skins and cow-tails exceeding fantastic, Kreli himself had eschewed all martial adornments. An ample red blanket swathed his person, and above his left elbow he wore the thick ivory armlet affected by most Kafirs of rank or position. But there was that about his personality which marked him out from the rest. Eustace, gazing upon the arbiter of his fate, realised that the latter looked every inch a chief—every inch a man.“Why do you come here making war upon me and my people, umlúngu!” said the chief, shortly.“There is war between our races,” answered Eustace. “It is every man’s duty to fight for his nation, at the command of his chief.”“Who ordered you to take up arms against us? You are not a soldier, nor are you a policeman.”This was hard hitting. Eustace felt a trifle nonplussed. But he conceived that boldness would best answer his purpose.“There were not enough regular troops or Police to stand against the might of the Gcaléka nation,” he replied. “Those of us who owned property were obliged to take up arms in defence of our property.”“Was your property on the eastern side of the Kei? Was it on this side of the Bashi?” pursued the chief. “When a man’s house is threatened does he go four days’ journey away from it in order to protect it?” A hum of assent—a sort of native equivalent for “Hear, hear,” went up from the councillors at this hard hit.“Do I understand the chief to mean that we whose property lay along the border were to wait quietly for the Gcaléka forces to come and ‘eat us up’ while we were unprepared?” said Eustace quietly. “That because we were not on your side of the Kei we were to do nothing to defend ourselves; to wait until your people should cross the river?”“Does a dog yelp out before he is kicked?”“Does it help him, anyway, to do so after?” replied the prisoner, with a slight smile over this new rendering of an old proverb. “But the chiefFor, that night, long after the bugle calls from the Police camps and the carolling of jolly souls wending somewhat unsteadily homeward from the convivial bar, had sunk into silence, Mrs Hoste made unto her lord and master a strange remark.“What a pity Eanswyth didn’t marry her husband’s cousin instead of her husband.”“Great Scott! What the very deuce do you mean?”“Well, I mean it is a pity. Look how well they seem to suit each other. Look at them here to-day. Anyone, any stranger coming in hap-hazard, would at once have jumped to the conclusion that they belonged to each other. And it’s a pity they don’t. Tom Carhayes isn’t at all the man for that dear Eanswyth. I should be uncommonly sorry to be his wife myself, I know that much.”“I daresay you would. But Providence has been much kinder to you in that line than you deserve. But oh, good Heavens, Ada, do be mighty careful what you say. If you had propounded that idea of yours to anyone else, for instance, there’s no knowing what amount of mischief it might open up.”“So? All right. There’s no fear of my being such a fool. If you’ve preached enough—have you? Well, go to sleep.”Chapter Fifteen.“But I am thy Love.”Three days later Carhayes arrived. He was in high spirits. The remainder of his stock was under way, and, in charge of Eustace, was trekking steadily down to his other farm in the Colony, which was sufficiently remote from the seat of hostilities to ensure its safety. He had ridden with them a day and a half to help start the trek, and had then returned with all haste to enrol himself in the Kaffrarian Rangers—a mounted corps, raised among the stock-farmers of the district, of whom it

consisted almost entirely.“Wish I was you, Tom,” Hoste had said ruefully. “Wouldn’t I just like to be going bang off to the front to have a slap at old Kreli instead of humbugging around here looking after stock. This laager business is all fustian. I believe the things would be just as safe on the farm.”“Well, shunt them back there and come along,” was Carhayes’ reply.“We are not all so fortunate as you, Mr Carhayes,” retorted Mrs Hoste with a trifle of asperity, for this advice was to her by no means palatable. “What would you have done yourself, I should like to know, but for that accommodating cousin, who has taken all the trouble off your hands and left you free to go and get shot if you like?”“Oh, Eustace? Yes, he’s a useful chap,” said Carhayes complacently, beginning to cram his pipe. “What do you think the beggar has gone and done? Why, he has inspanned four or five boys from Nteya’s location to help him with the trek! The very fellows we are trekking away from, by Jove! And they will help him, too. An extraordinary fellow, Eustace—I never saw such a chap for managing Kafirs. He can make ’em do anything.”“Well, its a good thing he can. But doesn’t he want to go and see some of the fun himself?”“Not he. Or, if he does, he can leave Bentley in charge and come back as soon as he has put things straight. Bentley’s my man down there. I let him live at Swaanepoel’s Hoek and run a little stock of his own on consideration of keeping the place in order and looking after it generally. He’ll be glad enough to look after our stock now for a consideration—if Eustace gets sick of it and really does elect to come and have a shot at his ‘blanket friends’—Ho-ho!”The Kaffrarian Rangers were, as we have said, a corps raised in the district. The farmers composing it mounted and equipped themselves, and elected their own leaders. There was little discipline, in the military sense of the word, but the men knew each other and had thoroughconfidence in their leaders. They understood the natives, and were as much at home on the veldt or in the bush as the Kafirs themselves. They affected no uniforms, but all were clad in a serviceable attire which should not be too conspicuous in cover—an important consideration— and all were well equipped in the way of arms and other necessaries. They asked for no pay—only stipulating that they should be entitled to keep whatever stock they might succeed in capturing from the enemy— which in many cases would be merely retaking their own. The Government, now as anxious as it had been sceptical and indifferent a month previously, gladly accepted the services of so useful a corps. The latter numbered between sixty and seventy men.This, then, was the corps to which Carhayes had attached himself, and among the ranks of which, after two or three days of enforced delay while waiting for orders—and after a characteristically off-hand farewell to the Hostes and his wife—he proceeded to take his place.They were to march at sundown and camp for the night at the Kei Drift. All Komgha—and its wife—turned out to witness their departure. Farmers and storekeepers, transport-riders and Mounted Police, craftsmen and natives of every shade and colour, lined the roadway in serried ranks. There was a band, too, blowing off “God Save the Queen,” with all the power of its leathern lungs. Cheer after cheer went up as the men rode by, in double file, looking exceedingly workman-like with their well filled cartridge belts and their guns and revolvers. Hearty good-byes and a little parting chaff from friends and intimates were shouted after them through the deafening cheers and the brazen strains of the band, and, their numbers augmented by a contingent of mounted friends, who were to ride a part of the way with them, “just to see them squarely off,” the extremely neat and serviceable corps moved away into a cloud of dust.There was another side to all this enthusiasm, however. A good many feminine handkerchiefs waved farewell to that martial band. A good many feminine handkerchiefs were, pressed openly or furtively to tearful eyes. For of those threescore and odd men going forth that evening in all the pride of their strength and martial ardour, it would be strange, indeed, if some, at any rate, were not destined to leave their bones in a far-away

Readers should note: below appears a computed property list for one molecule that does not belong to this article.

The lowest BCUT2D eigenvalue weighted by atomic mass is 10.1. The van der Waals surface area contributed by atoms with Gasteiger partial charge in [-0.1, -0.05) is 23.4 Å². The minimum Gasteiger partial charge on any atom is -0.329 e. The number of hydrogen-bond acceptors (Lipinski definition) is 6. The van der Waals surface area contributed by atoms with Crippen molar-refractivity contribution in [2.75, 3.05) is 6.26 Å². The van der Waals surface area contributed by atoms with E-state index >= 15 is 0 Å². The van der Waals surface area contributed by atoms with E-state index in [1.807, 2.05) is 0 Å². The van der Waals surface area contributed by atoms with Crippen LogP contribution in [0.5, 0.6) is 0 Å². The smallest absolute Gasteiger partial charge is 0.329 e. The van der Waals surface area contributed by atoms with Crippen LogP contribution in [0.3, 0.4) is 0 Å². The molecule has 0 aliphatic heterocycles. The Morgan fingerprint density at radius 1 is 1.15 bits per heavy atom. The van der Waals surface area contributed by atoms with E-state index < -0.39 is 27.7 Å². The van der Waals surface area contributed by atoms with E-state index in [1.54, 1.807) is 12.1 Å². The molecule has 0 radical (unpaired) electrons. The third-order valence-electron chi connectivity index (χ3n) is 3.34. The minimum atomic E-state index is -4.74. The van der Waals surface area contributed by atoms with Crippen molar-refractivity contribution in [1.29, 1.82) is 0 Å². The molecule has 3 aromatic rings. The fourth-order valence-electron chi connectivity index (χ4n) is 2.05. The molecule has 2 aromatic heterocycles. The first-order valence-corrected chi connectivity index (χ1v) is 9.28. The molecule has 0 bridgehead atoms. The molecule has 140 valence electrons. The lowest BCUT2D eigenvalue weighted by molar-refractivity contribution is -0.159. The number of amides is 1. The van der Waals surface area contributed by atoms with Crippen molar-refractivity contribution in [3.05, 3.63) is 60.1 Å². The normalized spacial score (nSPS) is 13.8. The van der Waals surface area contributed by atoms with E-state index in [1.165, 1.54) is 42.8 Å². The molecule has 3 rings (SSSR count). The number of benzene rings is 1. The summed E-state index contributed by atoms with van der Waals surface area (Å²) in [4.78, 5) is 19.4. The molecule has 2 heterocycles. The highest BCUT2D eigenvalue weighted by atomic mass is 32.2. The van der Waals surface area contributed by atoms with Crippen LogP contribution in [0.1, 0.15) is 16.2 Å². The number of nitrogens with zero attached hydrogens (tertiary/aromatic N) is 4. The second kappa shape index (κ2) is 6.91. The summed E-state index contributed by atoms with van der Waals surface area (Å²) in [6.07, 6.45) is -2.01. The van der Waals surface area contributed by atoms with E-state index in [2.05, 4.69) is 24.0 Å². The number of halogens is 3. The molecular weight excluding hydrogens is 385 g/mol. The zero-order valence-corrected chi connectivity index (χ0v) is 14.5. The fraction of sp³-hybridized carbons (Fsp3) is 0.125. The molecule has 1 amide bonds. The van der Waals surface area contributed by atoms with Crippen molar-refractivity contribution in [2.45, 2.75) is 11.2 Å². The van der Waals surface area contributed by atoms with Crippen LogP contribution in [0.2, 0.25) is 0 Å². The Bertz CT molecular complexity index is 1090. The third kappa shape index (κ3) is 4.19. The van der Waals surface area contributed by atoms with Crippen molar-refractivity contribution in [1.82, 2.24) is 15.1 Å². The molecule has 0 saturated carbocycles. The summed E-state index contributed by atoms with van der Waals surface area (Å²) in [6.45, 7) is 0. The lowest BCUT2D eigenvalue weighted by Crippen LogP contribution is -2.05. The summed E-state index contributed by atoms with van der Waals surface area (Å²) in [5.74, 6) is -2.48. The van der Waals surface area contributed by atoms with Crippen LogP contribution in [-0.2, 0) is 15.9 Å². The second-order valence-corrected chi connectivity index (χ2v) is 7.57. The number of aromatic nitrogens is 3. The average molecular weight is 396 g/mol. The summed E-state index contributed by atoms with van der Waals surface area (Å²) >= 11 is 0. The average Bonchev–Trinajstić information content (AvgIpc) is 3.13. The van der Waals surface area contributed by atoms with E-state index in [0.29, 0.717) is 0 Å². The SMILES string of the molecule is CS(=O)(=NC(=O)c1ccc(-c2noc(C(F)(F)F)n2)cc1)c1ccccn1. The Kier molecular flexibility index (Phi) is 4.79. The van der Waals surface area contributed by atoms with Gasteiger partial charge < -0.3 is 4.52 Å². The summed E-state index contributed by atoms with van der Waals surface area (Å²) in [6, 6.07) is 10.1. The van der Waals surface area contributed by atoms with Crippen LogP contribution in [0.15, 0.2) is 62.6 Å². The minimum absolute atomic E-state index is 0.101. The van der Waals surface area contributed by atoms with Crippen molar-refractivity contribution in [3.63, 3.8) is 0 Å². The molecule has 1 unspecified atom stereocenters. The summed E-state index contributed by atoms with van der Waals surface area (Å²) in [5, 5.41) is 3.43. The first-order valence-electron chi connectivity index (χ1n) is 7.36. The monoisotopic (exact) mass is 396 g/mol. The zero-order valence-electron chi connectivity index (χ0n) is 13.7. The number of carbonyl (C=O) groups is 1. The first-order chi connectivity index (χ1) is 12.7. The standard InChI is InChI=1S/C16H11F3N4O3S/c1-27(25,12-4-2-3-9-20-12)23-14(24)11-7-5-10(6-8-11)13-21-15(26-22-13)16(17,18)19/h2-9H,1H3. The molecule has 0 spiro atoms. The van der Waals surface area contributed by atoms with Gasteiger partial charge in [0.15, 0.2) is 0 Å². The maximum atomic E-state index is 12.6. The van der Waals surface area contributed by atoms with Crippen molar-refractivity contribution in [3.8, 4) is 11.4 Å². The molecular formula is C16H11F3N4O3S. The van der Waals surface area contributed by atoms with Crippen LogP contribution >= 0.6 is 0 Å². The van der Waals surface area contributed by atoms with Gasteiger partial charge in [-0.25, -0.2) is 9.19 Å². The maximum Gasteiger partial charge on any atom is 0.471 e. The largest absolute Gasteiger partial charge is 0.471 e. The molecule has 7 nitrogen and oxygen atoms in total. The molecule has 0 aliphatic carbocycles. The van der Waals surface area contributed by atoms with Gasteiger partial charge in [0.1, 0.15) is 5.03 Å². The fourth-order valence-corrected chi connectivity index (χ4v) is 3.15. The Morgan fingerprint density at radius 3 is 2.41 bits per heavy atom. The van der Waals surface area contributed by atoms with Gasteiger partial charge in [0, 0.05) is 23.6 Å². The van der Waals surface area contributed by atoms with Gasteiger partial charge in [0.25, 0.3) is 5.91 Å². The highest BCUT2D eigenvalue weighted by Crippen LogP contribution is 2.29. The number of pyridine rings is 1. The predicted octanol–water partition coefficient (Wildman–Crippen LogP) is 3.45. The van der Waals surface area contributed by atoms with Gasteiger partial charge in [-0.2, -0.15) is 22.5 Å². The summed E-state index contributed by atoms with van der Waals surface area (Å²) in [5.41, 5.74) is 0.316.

grave—victims to the bullet and assegai of the savage.The days went by and grew into weeks, but there was no want of life and stir in the little settlement. As Carhayes had remarked grimly during his brief sojourn therein—life appeared to be made up of bugle calls and lies. Hardly a half-hour that the bugle was not sounding—either at the Police camps, or at those of the regular troops now being rapidly moved to the front, and scarcely a day went by but a corps of mounted burghers or volunteers passed through, en route for the seat of war. The store keepers and Government contractors laughed and waxed fat.All sorts of rumours were in the air, and as usual wildly contradictory. The white forces in the Transkei were in imminent peril of annihilation. The Gcaléka country had been swept clear from end to end. Kreli was sueing for peace. Kreli had declared himself strong enough to whip all the whites sent against him, and then with the help of the Gaikas and Hlambis to invade and ravage the Eastern Province of the Colony. The Gaikas were on the eve of rising, and making common cause with their Gcaléka brethren. The Gaikas had not the slightest wish for war. The Gaikas were never more insolent and threatening. The Gaikas were thoroughly cowed and lived in mortal dread of being attacked themselves. Thus Rumour many tongued.The while events had taken place at the seat of war. The Kafirs had attacked the Ibeka, a hastily fortified trading post in the Transkei, in great force, and after many hours of determined fighting had been repulsed with great loss, repulsed by a mere handful of the Mounted Police, who, with a Fingo levy, garrisoned the place. Kreli’s principal kraal on the Xora River had been carried by assault and burnt to the ground,—the Gcaléka chieftain, with his sons and councillors, narrowly escaping falling into the hands of the Colonial forces—and several other minor engagements had been fought. But the powerful Gaika and Hlambi tribes located throughout British Kaffraria, though believed to be restless and plotting, continued to “sit still,” as if watching the turn of events, and night after night upon the distant hills the signal fires of the savages gleamed beneath the midnight sky in flashing, lurid tongues, speaking their mysterious, awesome messages from the Amatola to the Bashi.Hoste—who, with other of his neighbours, was occupied with the armed tending of his stock in laager—was growing daily more restless and discontented. It was cruelly rough on him, he declared, to be pinned down like that. He wanted to go and have his share of the fun. The war might be brought to an end any day, and he would have seen nothing of it. He would try and make some satisfactory arrangement and then get away to the front at once, he vowed. In which resolution he met with but lukewarm encouragement from his wife.“You should just see the yarn that friend of Payne’s wrote him about the fight at Kreli’s kraal, Ada,” he remarked one day, having just ridden in. “He says it was the greatest sport he ever had. Eh, Payne?”That worthy, who had accompanied him, nodded oracularly—a nod which might mean anything. Taught wisdom by the possession of a partner of his own joys and sorrows, he was not going to put himself in active opposition to what he termed the Feminine Controller-General’s Department. But he and Hoste had hatched out between them a little plan which should leave them free, in a day or two, to start off in search of the death or glory coveted by their martial souls.The cottage which Hoste had taken for his family was a tiny pill-box of a place on the outer fringe of the settlement, fronting upon the veldt, which situation rendered the ladies a little nervous at night, notwithstanding an elaborate system of outposts and pickets by which the village was supposed to be protected. At such a time the presence of Eanswyth, of whom they were very fond, was a perfect godsend to Mrs Hoste and her daughters. The latter were nice, bright children of fifteen and thirteen, respectively, and there were also two boys—then away at a boarding school in Grahamstown. If Eanswyth ever had reason to complain of the dullness or loneliness of her life on the farm, here it was quite the reverse. Not only was the house so small that four persons were sufficient to crowd it, but somebody or other, situated like themselves, was always dropping in, sitting half the day chatting, or gossiping about the progress of the war and the many rumours and reports which were flying around. In fact, there was seldom a respite from the “strife of tongues,” for no sooner had one batch of visitors departed than another would arrive, always in the most informal manner. Now, of